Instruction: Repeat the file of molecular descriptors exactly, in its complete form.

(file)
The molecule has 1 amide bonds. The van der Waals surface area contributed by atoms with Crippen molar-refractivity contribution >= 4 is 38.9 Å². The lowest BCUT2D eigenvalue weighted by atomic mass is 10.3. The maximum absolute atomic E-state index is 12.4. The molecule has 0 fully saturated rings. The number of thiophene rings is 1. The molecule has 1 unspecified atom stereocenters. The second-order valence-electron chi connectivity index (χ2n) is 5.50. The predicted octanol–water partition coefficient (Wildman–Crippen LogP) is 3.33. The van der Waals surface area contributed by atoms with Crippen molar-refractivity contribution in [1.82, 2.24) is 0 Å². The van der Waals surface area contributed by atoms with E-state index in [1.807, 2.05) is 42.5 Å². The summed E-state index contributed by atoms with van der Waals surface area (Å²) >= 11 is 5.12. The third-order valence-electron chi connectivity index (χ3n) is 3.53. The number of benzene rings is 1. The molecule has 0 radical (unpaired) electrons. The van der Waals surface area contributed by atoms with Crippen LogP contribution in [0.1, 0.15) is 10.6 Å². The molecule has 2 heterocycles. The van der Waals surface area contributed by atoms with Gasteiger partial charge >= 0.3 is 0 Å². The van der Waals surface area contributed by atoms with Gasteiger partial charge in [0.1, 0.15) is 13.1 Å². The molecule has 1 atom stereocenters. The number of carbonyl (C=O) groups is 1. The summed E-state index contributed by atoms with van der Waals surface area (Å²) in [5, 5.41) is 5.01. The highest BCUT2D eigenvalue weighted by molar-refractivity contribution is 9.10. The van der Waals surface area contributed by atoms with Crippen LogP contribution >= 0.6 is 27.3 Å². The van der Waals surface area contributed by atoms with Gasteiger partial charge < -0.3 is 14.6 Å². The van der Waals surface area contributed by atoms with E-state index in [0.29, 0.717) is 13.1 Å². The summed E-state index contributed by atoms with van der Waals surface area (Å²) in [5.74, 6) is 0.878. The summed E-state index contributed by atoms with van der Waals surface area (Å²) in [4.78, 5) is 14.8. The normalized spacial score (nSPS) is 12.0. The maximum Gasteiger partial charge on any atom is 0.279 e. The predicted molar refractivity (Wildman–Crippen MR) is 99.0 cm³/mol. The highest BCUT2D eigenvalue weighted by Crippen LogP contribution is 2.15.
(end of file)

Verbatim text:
The molecule has 1 amide bonds. The van der Waals surface area contributed by atoms with Crippen molar-refractivity contribution >= 4 is 38.9 Å². The lowest BCUT2D eigenvalue weighted by atomic mass is 10.3. The maximum absolute atomic E-state index is 12.4. The molecule has 0 fully saturated rings. The number of thiophene rings is 1. The molecule has 1 unspecified atom stereocenters. The second-order valence-electron chi connectivity index (χ2n) is 5.50. The predicted octanol–water partition coefficient (Wildman–Crippen LogP) is 3.33. The van der Waals surface area contributed by atoms with Crippen molar-refractivity contribution in [1.82, 2.24) is 0 Å². The van der Waals surface area contributed by atoms with E-state index in [1.807, 2.05) is 42.5 Å². The summed E-state index contributed by atoms with van der Waals surface area (Å²) >= 11 is 5.12. The third-order valence-electron chi connectivity index (χ3n) is 3.53. The number of benzene rings is 1. The molecule has 0 radical (unpaired) electrons. The van der Waals surface area contributed by atoms with Crippen LogP contribution in [0.1, 0.15) is 10.6 Å². The molecule has 2 heterocycles. The van der Waals surface area contributed by atoms with Gasteiger partial charge >= 0.3 is 0 Å². The van der Waals surface area contributed by atoms with Gasteiger partial charge in [0.1, 0.15) is 13.1 Å². The molecule has 1 atom stereocenters. The number of carbonyl (C=O) groups is 1. The summed E-state index contributed by atoms with van der Waals surface area (Å²) in [5, 5.41) is 5.01. The highest BCUT2D eigenvalue weighted by molar-refractivity contribution is 9.10. The van der Waals surface area contributed by atoms with Crippen LogP contribution >= 0.6 is 27.3 Å². The van der Waals surface area contributed by atoms with Gasteiger partial charge < -0.3 is 14.6 Å². The van der Waals surface area contributed by atoms with E-state index in [0.29, 0.717) is 13.1 Å². The summed E-state index contributed by atoms with van der Waals surface area (Å²) in [5.74, 6) is 0.878. The summed E-state index contributed by atoms with van der Waals surface area (Å²) in [4.78, 5) is 14.8. The normalized spacial score (nSPS) is 12.0. The maximum Gasteiger partial charge on any atom is 0.279 e. The predicted molar refractivity (Wildman–Crippen MR) is 99.0 cm³/mol. The highest BCUT2D eigenvalue weighted by Crippen LogP contribution is 2.15.